The patients aren’t the only ones benefitting from Johnson’s volunteer mindset. Through a multi-layered, mutually beneficial approach, patients receive the care they need, Johnson fulfills her desire to help people and students gain the knowledge to succeed in the future.

“Working with Dr. Johnson at CCHS has taught me what it means to truly meet a patient where they are, and she demonstrates the values that she teaches in class,” said Kate LeFevre, a student in the DPT program.

“Her care and compassion for patients is evident through how she communicates with them and treats them. She has inspired me to treat patients with the utmost care and to see them as people rather than patients, who deserve to be treated as such no matter their situation, language preference or diagnosis.”

woman wearing mask talks with two female students
Audrey Johnson, PhD, has taken the initiative to improve services and communication, schedule patients, connect with providers and coordinate provider and student schedules. [Michael Holahan/Augusta University]

According to Johnson, the center’s patients have embraced the student volunteers and are always willing to help them learn.

“The patients like helping and being a part of the teaching and learning for students, and then they’re so grateful for the care they receive. The students really enjoy being able to put their new skills and learning into practice, making it all real for them. This is part of our service and our professional service that we like to do. It’s one of the most rewarding parts of what I do.”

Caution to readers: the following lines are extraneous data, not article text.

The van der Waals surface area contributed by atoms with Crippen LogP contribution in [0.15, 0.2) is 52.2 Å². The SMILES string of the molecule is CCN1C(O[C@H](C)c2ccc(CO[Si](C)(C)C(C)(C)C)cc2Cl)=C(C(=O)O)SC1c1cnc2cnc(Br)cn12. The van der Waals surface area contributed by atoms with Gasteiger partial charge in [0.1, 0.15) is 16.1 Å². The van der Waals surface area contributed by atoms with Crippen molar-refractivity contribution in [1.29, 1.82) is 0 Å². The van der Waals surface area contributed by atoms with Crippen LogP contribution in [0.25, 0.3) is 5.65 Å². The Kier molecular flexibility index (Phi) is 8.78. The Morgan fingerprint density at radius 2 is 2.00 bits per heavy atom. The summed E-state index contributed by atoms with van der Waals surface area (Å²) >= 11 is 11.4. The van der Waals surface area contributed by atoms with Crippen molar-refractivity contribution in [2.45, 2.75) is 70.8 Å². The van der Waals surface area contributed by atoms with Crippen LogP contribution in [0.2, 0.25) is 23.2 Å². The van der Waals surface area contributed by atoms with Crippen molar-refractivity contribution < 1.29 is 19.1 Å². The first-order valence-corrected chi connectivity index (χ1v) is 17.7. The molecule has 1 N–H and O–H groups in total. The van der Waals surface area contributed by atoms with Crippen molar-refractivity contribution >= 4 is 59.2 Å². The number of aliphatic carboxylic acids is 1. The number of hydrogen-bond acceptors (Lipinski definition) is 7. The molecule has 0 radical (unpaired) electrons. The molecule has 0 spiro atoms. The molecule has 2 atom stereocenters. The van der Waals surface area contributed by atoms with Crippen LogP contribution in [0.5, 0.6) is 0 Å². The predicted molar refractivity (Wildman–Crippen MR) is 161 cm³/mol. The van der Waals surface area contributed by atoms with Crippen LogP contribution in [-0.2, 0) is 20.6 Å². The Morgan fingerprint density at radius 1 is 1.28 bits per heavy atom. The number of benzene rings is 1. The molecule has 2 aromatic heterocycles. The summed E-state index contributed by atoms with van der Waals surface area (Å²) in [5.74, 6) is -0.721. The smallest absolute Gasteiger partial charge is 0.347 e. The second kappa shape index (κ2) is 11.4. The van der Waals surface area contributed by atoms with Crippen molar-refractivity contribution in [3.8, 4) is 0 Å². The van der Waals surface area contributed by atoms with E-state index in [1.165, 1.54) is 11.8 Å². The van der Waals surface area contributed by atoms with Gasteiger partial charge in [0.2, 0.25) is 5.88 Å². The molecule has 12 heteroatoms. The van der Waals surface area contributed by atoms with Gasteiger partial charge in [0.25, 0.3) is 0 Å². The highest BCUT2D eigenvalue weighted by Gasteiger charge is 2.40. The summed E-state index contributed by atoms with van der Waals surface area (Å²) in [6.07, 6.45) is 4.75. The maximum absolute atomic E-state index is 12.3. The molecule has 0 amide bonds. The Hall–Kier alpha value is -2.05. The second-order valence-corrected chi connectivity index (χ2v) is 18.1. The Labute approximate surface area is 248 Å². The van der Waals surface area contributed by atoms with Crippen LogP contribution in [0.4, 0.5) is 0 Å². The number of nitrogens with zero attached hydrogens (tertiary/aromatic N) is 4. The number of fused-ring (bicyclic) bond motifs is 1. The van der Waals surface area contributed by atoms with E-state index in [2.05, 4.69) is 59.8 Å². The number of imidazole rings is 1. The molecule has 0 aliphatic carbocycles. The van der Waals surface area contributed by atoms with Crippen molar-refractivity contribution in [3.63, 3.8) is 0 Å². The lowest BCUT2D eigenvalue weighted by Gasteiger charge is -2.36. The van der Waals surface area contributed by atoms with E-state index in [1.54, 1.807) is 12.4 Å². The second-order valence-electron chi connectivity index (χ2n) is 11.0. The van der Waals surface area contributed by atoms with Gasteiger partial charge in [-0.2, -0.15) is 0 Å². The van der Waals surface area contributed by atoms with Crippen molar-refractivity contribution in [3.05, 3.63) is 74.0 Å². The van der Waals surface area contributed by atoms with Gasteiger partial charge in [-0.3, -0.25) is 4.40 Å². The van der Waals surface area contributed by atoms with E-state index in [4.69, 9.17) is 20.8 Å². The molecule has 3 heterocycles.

Johnson’s love for volunteer work was instilled in her early by her parents, to give back and share with others who are less fortunate.

“Being brought up that way, I think it really drove me to want to continue doing volunteer work, and so I have always sought those opportunities out.”

That includes when she was a student at the University of Kentucky, where she earned four degrees, including her Doctor of Physical Therapy and PhD in rehabilitation science.

woman doctor wearing a mask talks with a patient
Dr. Audrey Johnson [Michael Holahan/Augusta University]

While a student, she was a volunteer at the Salvation Army Medical Clinic in Lexington, Kentucky. Later, she served as a Samaritan’s Touch student-led pro bono clinic volunteer faculty from 2012-18 during her PhD training and time as a lecturer.

Once she became a licensed PT, she began regularly volunteering internationally with the University of Kentucky Shoulder to Shoulder Global organization at its health clinic and other surrounding rural areas in Santo Domingo, Ecuador. She served as volunteer faculty from 2010-15, then continued to travel as a University of Kentucky faculty member and during her postdoctoral training, including virtual health brigades during the pandemic. This past August was her first volunteer PT experience in Ecuador since the COVID-19 pandemic and she welcomes the opportunity to open this experience to Augusta University students in the future.